Today, procurement professionals even view a period of economic uncertainty as an opportunity. A time to broaden their roles and discover new thinking and innovative technology to make the job more interesting.
As a result, roles such as 'Procurement Leader' are becoming more sought after by graduates, who are seeking these roles instead of falling into them.
Discover the exciting new way for procurement professionals to do business and thrive during a period of V.U.C.A.
Download our PDF to discover Pulse RFx for procurement
As a business owner, you have a lot on your plate. You're responsible for ensuring that your products or services are of the highest quality, that your employees are happy and productive, and that your customers are satisfied. Add on top of that you are dealing with the energy crisis, supply chain disruption and a looming recession. Then underlying all of those challenges, you have the ongoing worry about managing IT infrastructure, who hosts it, and of course what third parties have access to it and mitigating the risk of exposing your business to cyber threats. That's why supplier management of third parties is of paramount importance.
Cyber security risk management is centered around identifying gaps, monitoring and managing the potential risk third parties pose to your business.
One of the most common IT problems faced by businesses today is the severity of data breaches. This can happen when a vendor does not have adequate security measures in place or when an employee of a vendor mishandles information and opens the back door to hackers. Data breaches can be devastating to a business, causing financial loss, damage to reputation, and loss of customer trust.
Here a just a few of the big names attacked by cyber criminals exposing sensitive data and causing serious business disruption and damage to corporate reputation.
Businesses are increasingly storing sensitive data in the cloud, including client information, employee records, and intellectual property. With the terrifying rise in numbers of data breaches and cyber-attacks, businesses must be even more vigilant and diligent in protecting their information and evaluating their third party vendors and ensuring they are closing loopholes that could result in data leaks – accidental or malicious.
Third party risk strategy should be embedded into every business as it is a solid foundation to build a resilient business.
The first step to build a robust third party strategy is to identify all third parties your organisation engages with. Missing out that one supplier could be disastrous if they are the weak link that opens the door and welcomes in hackers.
Next evaluate the level of access each vendor has to your data.
Ask every vendor to complete a risk assessment questionnaire. The objective is to assess the level of risk based on how much access they have to sensitive data. You may require supplementary questions for third parties with higher level of access to data. Think about the organisations accessing your data from the IT company hosting your IT systems, your outsourced payroll holding employee data through to the small print company round the corner printing event invitations to your mailing list.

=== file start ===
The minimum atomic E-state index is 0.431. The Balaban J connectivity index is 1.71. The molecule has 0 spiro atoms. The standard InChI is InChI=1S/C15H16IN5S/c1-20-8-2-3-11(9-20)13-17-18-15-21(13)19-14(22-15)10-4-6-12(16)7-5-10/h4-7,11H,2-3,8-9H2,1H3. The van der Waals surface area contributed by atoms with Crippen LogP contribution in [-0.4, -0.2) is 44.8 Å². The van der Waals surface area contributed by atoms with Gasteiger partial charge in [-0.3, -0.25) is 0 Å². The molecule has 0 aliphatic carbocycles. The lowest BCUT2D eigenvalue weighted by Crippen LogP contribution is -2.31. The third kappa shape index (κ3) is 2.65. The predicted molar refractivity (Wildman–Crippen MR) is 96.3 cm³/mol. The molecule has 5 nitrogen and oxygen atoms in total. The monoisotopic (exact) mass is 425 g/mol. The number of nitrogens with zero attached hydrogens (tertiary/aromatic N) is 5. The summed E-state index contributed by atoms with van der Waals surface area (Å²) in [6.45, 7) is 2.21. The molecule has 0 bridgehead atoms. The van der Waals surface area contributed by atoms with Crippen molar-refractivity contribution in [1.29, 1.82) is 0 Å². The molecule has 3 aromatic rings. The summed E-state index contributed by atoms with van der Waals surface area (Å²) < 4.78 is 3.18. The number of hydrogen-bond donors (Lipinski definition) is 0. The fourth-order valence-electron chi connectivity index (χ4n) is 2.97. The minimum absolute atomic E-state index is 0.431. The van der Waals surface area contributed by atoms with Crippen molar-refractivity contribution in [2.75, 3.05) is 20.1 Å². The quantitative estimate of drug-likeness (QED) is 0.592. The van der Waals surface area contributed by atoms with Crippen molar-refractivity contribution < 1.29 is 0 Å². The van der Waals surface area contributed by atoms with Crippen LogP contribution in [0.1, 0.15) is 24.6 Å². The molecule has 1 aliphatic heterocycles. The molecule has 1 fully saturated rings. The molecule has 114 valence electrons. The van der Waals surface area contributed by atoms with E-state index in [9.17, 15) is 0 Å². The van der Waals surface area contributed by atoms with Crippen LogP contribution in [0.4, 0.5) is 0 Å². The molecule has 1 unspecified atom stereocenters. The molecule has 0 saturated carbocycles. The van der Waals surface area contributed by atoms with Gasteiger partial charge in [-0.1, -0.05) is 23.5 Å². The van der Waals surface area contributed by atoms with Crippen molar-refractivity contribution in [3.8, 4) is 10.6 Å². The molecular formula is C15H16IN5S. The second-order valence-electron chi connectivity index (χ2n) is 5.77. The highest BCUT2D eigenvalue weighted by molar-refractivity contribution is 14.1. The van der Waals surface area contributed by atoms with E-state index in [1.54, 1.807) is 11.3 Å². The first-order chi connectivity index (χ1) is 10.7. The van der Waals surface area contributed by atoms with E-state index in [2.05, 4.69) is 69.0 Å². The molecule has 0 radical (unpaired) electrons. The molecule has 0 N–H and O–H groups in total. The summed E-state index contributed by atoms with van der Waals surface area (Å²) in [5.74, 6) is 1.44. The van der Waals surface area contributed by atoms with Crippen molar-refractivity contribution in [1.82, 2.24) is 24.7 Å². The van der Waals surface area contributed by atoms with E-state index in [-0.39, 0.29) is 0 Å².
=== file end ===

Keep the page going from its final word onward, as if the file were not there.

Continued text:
An audit of third parties can be simply done with the right tools and will make it easy to conduct a thorough review of each vendor's cyber security policies and procedures, as well as their track record when it comes to compliance with regulations and data security protocols.
One last point, you should also consider the financial stability of each vendor and their insurance coverage in the worst case scenario that something does go wrong.
When the due diligence is complete you can feel confident that your chosen suppliers are the right third parties for your business.
Supplier management is a vital part of any business's cyber security strategy. By conducting due diligence on vendors, identifying gaps and demanding they meet certain standards you are not only safeguarding your business but their business too.
Take the steps now to resolve some of the most common IT problems, such as data breaches, compliance issues, and third-party risks before disaster strikes resulting in business disruption, reputational damage and hefty fines.
Don’t bury you head in the sand, take control of your third-party relationships today. By managing suppliers, you stop exposing your business to a high level of unmanaged risk.
If your client asks for your list of suppliers today, what would you do?
Some might think it odd to be asked for your company’s list of suppliers. However, this is becoming a frequently asked question during the procurement process. Companies are expected to share who they are doing business with and confirm they too are managing their suppliers and working with responsible companies. It is a fact that the corporate responsibility buck stops with your company and not the supplier further down the supply chain.
The number of requests for supply chain due diligence is rising rapidly, this is due to the ongoing disruption to businesses on a global scale. Companies are desperately seeking stability in a quagmire of uncertainty. That is why businesses want to work with resilient companies who actively manage their third-party relationships.
Every day, we hear more about the horrors of the climate crisis, rising inflation, cyber threats and the energy crisis. There is no escape. We are all experiencing the financial and environmental impact on a personal and business level, albeit at varying degrees.
Let us not forget the disruption to the flow of goods and services along the fragile local and supply chains. The knock-on effect is that companies who are keen to ride the storm ahead need to buckle up and ensure they are doing business with the right suppliers. That is why more and more businesses are reaching out to their suppliers and carrying out robust due diligence. They need to know who you do business with and ask suppliers to fact check areas such as financial resilience or their ESG accreditation for example.
One of our clients recently told us their team members are responding to approximately 30-60 requests a day to provide evidence of supplier due diligence. This is fast becoming the norm but why now? It is because consumers and businesses are collectively driving the demand for every company to act responsibly.